- There exist other extraordinary and temporary conditions in the state that prevent nationals from returning in safety, unless permitting nationals of that state to remain temporarily is contrary to the national interest of the United States.
After a country is designated for TPS by DHS, USCIS must issue a Federal Register notice to implement it, and an eligible individual must apply for TPS pursuant to the instructions in the notice. If USCIS grants TPS to the applicant, he or she may remain in the United States for the duration of the TPS grant. If DHS extends the TPS designation in the future, the individual must apply for an extension of his or her TPS.
Individuals seeking advice on TPS eligibility, whether they should apply for TPS if they do qualify, extensions of TPS, travel and employment while on TPS, TPS and the maintenance of nonimmigrant status, and transitions out of TPS, should be referred to experienced immigration counsel. The points in this section are for informational purposes only, and are not meant to be legal advice.
TPS is a temporary status. If a country’s designation expires without the Secretary of DHS renewing the designation, the foreign national’s TPS expires. Deciding to apply for TPS and discontinuing current F-1 or other status is a personal decision that may have future consequences if and when the TPS approval ends.
If you are considering applying for Temporary Protected Status, please know that this application is only carried out with USCIS and we are not able to give detailed advising and it is recommended you consult an immigration attorney specializing in the TPS process.
Sources and resources:
- INA 244 [USC 1254a]
- 8 CFR Part 244
- Adjudicator’s Field Manual 38.1 – Temporary Protected Status
- USCIS TPS web page
- EOIR TPS web page (Department of Justice Executive Office for Immigration Review )
- NAFSA Advisor Manual (requires membership registration)
F-1 Status During COVID-19
F-1 Status policies for 2021 – 2022: The official update has come out from DHS/ICE and they have stated that F-1 visa holders will be allowed to follow the same guidelines as the last year. This means you can study 100% online or even study from outside the U.S. It also means that any new initial status students arriving in the U.S. are required to be entering to take at least a hybrid program/class. Since most courses are still be taught online or hybrid for Fall Quarter, you are able to continue to study in this manner or also 100% online. Please check your BC email regularly for any updates since things change quickly and there will likely be updates about Winter Quarter and next year very soon.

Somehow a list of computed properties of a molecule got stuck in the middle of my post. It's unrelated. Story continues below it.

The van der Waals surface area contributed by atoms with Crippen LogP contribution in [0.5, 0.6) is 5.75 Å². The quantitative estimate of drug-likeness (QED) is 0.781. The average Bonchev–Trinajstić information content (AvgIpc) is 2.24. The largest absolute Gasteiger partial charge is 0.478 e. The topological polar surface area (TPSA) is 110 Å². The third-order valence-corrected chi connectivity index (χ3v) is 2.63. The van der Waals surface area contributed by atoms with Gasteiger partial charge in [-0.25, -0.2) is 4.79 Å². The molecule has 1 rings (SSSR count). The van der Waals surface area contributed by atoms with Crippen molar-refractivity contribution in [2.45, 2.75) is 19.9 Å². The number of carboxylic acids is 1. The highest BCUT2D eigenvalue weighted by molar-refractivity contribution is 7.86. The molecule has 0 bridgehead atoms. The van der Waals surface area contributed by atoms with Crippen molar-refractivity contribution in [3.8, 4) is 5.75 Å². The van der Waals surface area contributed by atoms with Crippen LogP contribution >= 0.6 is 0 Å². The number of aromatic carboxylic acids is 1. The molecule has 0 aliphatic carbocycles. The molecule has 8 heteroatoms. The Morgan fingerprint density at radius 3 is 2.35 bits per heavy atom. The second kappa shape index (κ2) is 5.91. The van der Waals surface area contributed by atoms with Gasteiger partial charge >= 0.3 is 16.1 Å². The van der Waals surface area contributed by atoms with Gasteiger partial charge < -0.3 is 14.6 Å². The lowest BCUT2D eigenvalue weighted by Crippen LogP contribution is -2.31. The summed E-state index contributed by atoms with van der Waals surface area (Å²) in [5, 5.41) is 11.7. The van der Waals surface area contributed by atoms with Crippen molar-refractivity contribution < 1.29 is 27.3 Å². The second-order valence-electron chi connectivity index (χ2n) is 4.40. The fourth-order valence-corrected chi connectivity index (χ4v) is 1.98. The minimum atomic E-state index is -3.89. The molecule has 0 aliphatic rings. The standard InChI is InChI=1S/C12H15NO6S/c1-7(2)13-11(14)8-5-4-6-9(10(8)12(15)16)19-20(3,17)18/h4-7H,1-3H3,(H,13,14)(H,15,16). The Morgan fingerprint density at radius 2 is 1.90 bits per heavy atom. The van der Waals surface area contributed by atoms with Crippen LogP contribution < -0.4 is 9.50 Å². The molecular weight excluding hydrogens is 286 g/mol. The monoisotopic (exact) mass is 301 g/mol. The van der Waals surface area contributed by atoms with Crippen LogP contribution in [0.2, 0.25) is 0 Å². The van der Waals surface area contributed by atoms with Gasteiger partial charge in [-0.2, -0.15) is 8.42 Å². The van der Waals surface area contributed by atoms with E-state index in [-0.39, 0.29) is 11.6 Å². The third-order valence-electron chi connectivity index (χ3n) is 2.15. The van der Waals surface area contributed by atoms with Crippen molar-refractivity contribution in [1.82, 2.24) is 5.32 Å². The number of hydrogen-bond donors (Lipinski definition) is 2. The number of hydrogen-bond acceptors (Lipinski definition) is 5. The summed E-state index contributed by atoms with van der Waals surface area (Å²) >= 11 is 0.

Travelling into the U.S. for Summer or Fall 2021?! f you are planning to travel into the U.S. for Summer or Fall Quarters then you must comply with the requirements of the F-1 Guidance that is being continued (see next topic). Please be aware that only students who were already studying (and continued studying) before March 9th, 2020, will be able to enter back into the U.S. and take 100% Online Classes. Students who began their program of study any time after March 9th, including newly accepted students, must have some hybrid or on-ground courses as part of their first quarter program. New students or students returning from a break in studies should review the course offerings (see below for more information about hybrid and on-campus offerings for Fall 2021) and work with your advisor to take HD103 International Student First Year Experience (for new students) or at least one other course that is hybrid or on-campus (for continuing students).
Last Updated August 26, 2021